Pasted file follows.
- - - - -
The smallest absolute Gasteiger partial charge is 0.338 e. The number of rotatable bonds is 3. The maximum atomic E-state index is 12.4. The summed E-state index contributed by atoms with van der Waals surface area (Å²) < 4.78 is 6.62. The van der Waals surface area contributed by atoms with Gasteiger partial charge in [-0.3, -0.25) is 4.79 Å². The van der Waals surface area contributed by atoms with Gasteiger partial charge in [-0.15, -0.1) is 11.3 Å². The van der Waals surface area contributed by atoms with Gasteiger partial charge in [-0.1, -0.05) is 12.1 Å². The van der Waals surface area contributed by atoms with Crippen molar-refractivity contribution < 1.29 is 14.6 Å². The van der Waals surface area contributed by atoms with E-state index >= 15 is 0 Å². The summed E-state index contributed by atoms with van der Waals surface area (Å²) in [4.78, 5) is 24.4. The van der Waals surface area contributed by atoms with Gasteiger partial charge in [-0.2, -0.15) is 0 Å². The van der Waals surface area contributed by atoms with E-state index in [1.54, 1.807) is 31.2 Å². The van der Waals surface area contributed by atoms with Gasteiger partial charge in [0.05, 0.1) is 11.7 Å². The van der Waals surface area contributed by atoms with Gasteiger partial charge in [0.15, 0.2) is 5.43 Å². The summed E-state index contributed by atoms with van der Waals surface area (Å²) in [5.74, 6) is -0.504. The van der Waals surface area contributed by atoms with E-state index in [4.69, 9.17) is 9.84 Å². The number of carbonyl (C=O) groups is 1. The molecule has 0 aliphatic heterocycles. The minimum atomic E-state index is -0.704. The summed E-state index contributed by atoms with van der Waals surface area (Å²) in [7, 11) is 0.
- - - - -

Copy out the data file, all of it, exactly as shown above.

The smallest absolute Gasteiger partial charge is 0.338 e. The number of rotatable bonds is 3. The maximum atomic E-state index is 12.4. The summed E-state index contributed by atoms with van der Waals surface area (Å²) < 4.78 is 6.62. The van der Waals surface area contributed by atoms with Gasteiger partial charge in [-0.3, -0.25) is 4.79 Å². The van der Waals surface area contributed by atoms with Gasteiger partial charge in [-0.15, -0.1) is 11.3 Å². The van der Waals surface area contributed by atoms with Gasteiger partial charge in [-0.1, -0.05) is 12.1 Å². The van der Waals surface area contributed by atoms with Crippen molar-refractivity contribution < 1.29 is 14.6 Å². The van der Waals surface area contributed by atoms with E-state index >= 15 is 0 Å². The summed E-state index contributed by atoms with van der Waals surface area (Å²) in [4.78, 5) is 24.4. The van der Waals surface area contributed by atoms with Gasteiger partial charge in [-0.2, -0.15) is 0 Å². The van der Waals surface area contributed by atoms with E-state index in [1.54, 1.807) is 31.2 Å². The van der Waals surface area contributed by atoms with Gasteiger partial charge in [0.05, 0.1) is 11.7 Å². The van der Waals surface area contributed by atoms with Gasteiger partial charge in [0.15, 0.2) is 5.43 Å². The summed E-state index contributed by atoms with van der Waals surface area (Å²) in [5.74, 6) is -0.504. The van der Waals surface area contributed by atoms with E-state index in [4.69, 9.17) is 9.84 Å². The number of carbonyl (C=O) groups is 1. The molecule has 0 aliphatic heterocycles. The minimum atomic E-state index is -0.704. The summed E-state index contributed by atoms with van der Waals surface area (Å²) in [7, 11) is 0.